The recent treatment of the acute-angle closure glaucoma of the Gov. David Paterson has drawn attention of the people. The incident seemed to draw the mass attention to the importance of the early detection and treatment of this disease. Glaucoma, if detected at the early stage, can be treated.
In case of David Paterson, he was suffering from the acute angle-closure glaucoma, which causes severe pain as one of its symptoms. However, the more common types of glaucoma usually cause no symptoms, which is why they are so dangerous.
Glaucoma, often referred to as the “silent thief of sight,” refers to a group of eye diseases that damage the optic nerve, and over time, can lead to loss of vision and it causes no pain. Only about 10 percent of the population with glaucoma has acute-angle closure. Symptoms occur suddenly and can include blurry vision, halos around lights, intense eye pain, nausea and vomiting.
Open-angle glaucoma is much more common, as nearly 90 percent of glaucomas in the United States belong to this category. Open-angle glaucoma (also called chronic open-angle or primary open-angle) is the most common type of glaucoma. With this type, even though the anterior structures of the eye appear normal, aqueous fluid builds within the anterior chamber, causing intraocular pressure to become elevated. Left untreated, this may result in permanent damage of the optic nerve and retina.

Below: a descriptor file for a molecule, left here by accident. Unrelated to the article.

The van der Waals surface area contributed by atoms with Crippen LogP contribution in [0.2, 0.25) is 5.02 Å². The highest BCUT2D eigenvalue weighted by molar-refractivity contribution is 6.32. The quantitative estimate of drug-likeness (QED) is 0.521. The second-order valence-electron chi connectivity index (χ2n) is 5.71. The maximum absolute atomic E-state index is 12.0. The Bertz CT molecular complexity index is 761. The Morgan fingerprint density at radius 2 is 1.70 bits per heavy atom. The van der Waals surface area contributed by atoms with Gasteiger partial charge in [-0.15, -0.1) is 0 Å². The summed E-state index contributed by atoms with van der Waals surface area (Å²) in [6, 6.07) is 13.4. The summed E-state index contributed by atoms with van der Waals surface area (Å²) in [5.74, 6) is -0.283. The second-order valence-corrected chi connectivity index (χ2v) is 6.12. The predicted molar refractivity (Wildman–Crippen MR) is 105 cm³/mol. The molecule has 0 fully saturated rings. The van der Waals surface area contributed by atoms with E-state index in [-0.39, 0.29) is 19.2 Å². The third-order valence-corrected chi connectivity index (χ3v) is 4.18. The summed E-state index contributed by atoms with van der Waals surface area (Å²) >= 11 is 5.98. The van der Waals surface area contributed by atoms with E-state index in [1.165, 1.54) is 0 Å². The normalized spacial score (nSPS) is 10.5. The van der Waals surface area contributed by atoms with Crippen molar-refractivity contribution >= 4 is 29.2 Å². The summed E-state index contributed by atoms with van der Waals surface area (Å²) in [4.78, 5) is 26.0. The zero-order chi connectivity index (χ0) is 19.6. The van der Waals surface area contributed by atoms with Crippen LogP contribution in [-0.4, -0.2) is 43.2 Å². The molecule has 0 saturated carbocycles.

Everyone is at risk for glaucoma, from babies to senior citizens. Older people are at higher risk, but babies can be born with glaucoma. Approximately one out of every 10,000 babies born in the United States is born with glaucoma. Approximately 120,000 are blind from glaucoma, accounting for 9 to 12 percent of all cases of blindness in the United States. About 2 percent of the population ages 40 to 50 and 8 percent over age 70 have elevated intraocular pressure.
Most patients with glaucoma require only medication to control eye pressure. Sometimes, several medications that complement each other are necessary to reduce the pressure adequately. Surgery is indicated when medical treatment fails to lower the pressure satisfactorily.